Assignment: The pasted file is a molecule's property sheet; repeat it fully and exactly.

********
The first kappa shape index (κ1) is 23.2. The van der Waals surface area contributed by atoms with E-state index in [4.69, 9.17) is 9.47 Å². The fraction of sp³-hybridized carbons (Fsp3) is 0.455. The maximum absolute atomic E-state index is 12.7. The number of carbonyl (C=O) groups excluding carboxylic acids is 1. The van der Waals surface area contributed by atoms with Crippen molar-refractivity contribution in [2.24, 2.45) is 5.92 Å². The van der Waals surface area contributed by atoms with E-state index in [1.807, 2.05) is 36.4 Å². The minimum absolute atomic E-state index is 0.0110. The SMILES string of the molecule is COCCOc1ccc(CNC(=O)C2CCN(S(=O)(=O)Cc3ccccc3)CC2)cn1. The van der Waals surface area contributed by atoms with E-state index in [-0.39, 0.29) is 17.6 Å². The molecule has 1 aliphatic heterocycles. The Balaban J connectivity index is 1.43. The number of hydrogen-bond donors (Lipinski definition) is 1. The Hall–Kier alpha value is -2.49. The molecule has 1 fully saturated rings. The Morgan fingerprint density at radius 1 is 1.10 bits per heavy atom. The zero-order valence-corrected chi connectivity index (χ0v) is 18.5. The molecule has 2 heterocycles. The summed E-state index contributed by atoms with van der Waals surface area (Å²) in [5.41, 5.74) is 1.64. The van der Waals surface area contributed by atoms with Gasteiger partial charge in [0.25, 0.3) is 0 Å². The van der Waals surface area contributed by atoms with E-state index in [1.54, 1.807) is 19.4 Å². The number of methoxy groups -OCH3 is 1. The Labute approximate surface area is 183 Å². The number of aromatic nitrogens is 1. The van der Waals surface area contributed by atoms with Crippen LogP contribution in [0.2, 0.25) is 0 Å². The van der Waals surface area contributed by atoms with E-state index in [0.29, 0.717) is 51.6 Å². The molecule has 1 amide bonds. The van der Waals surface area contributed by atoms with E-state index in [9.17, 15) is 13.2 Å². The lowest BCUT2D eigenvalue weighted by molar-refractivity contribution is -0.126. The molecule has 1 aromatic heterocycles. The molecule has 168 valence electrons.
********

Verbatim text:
The first kappa shape index (κ1) is 23.2. The van der Waals surface area contributed by atoms with E-state index in [4.69, 9.17) is 9.47 Å². The fraction of sp³-hybridized carbons (Fsp3) is 0.455. The maximum absolute atomic E-state index is 12.7. The number of carbonyl (C=O) groups excluding carboxylic acids is 1. The van der Waals surface area contributed by atoms with Crippen molar-refractivity contribution in [2.24, 2.45) is 5.92 Å². The van der Waals surface area contributed by atoms with E-state index in [1.807, 2.05) is 36.4 Å². The minimum absolute atomic E-state index is 0.0110. The SMILES string of the molecule is COCCOc1ccc(CNC(=O)C2CCN(S(=O)(=O)Cc3ccccc3)CC2)cn1. The van der Waals surface area contributed by atoms with E-state index in [-0.39, 0.29) is 17.6 Å². The molecule has 1 aliphatic heterocycles. The Balaban J connectivity index is 1.43. The number of hydrogen-bond donors (Lipinski definition) is 1. The Hall–Kier alpha value is -2.49. The molecule has 1 fully saturated rings. The Morgan fingerprint density at radius 1 is 1.10 bits per heavy atom. The zero-order valence-corrected chi connectivity index (χ0v) is 18.5. The molecule has 2 heterocycles. The summed E-state index contributed by atoms with van der Waals surface area (Å²) in [5.41, 5.74) is 1.64. The van der Waals surface area contributed by atoms with Gasteiger partial charge in [0.25, 0.3) is 0 Å². The van der Waals surface area contributed by atoms with E-state index in [1.54, 1.807) is 19.4 Å². The number of methoxy groups -OCH3 is 1. The Labute approximate surface area is 183 Å². The number of aromatic nitrogens is 1. The van der Waals surface area contributed by atoms with Crippen LogP contribution in [0.2, 0.25) is 0 Å². The van der Waals surface area contributed by atoms with E-state index in [0.29, 0.717) is 51.6 Å². The molecule has 1 amide bonds. The van der Waals surface area contributed by atoms with E-state index in [9.17, 15) is 13.2 Å². The lowest BCUT2D eigenvalue weighted by molar-refractivity contribution is -0.126. The molecule has 1 aromatic heterocycles. The molecule has 168 valence electrons.